Along with this final install furnace work we decided that the press-board trim installed on the ceiling was needing replacement. Forget that this trim was double the size it was because it absorbed water and swelled up. We went to Lowe's and bought 1x2 oak trim strips to install. I had to countersink the screw holes nearly 1/2 way into the wood to get them to mount the right way but we got it dun!!
Along with the furnace and trim fixes we tackled the surface rust on the stove hood and surround by grinding all the rust off, treating with converter, and repainting the bits to seal them up for future use. The Allegro is lookin' pretty good this year! We also installed a shadow box display cabinet (look at the first photo) next to the door to store our trinkets for each camping years' worth of memories!! Then it goes into a scrapbook for the kids.

Happy Camping All in 2018!

Sunday, March 18, 2018

All systems normal (not always "go")....

This may not be a picture heavy post but one that links you to a couple of videos I've managed to cobble together on the Suburban furnace project I finally tackled. This RV had a furnace but I never even attempted to fire it up for fear that it would, well, catch on fire. With years of disuse and who-knows-what collecting in the burner, fan unit and other areas it was best to leave it be until I could tackle it this weekend. Glad to say that the result for now is a working furnace that can get the interior up to nearly 90F on a 32F day!! I still have to blow out the flex ducts but the complicated portion of getting the unit out, repaired, cleaned and installed is done.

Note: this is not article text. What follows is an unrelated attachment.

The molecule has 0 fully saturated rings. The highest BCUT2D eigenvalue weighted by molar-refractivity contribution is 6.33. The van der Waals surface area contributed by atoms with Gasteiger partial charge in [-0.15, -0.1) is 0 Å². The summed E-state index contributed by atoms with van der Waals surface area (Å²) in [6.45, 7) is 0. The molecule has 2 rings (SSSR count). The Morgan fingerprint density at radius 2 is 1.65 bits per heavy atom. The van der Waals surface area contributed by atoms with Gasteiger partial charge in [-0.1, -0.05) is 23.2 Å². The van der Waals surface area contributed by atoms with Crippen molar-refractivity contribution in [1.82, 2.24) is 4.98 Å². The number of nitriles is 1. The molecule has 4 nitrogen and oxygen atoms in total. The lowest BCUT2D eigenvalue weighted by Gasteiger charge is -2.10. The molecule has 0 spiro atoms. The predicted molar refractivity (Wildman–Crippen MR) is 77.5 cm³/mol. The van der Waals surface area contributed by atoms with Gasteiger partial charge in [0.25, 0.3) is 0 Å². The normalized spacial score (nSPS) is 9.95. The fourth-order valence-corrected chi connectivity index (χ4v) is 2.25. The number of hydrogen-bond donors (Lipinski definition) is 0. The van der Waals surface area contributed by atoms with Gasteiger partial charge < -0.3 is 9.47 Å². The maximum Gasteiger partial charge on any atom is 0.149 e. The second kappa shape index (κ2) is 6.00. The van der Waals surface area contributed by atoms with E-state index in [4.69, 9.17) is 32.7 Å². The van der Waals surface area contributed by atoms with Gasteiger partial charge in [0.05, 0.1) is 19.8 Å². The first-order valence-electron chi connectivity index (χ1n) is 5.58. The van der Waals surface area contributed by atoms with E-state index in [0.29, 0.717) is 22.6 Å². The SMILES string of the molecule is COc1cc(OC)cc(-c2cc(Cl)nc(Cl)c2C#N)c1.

Check out the two YouTube video links on here for how it was done. It was a collection of short video bits put together over this past weekend so I hope it makes sense and you get some benefit from it. I don't have professional video production on my channel.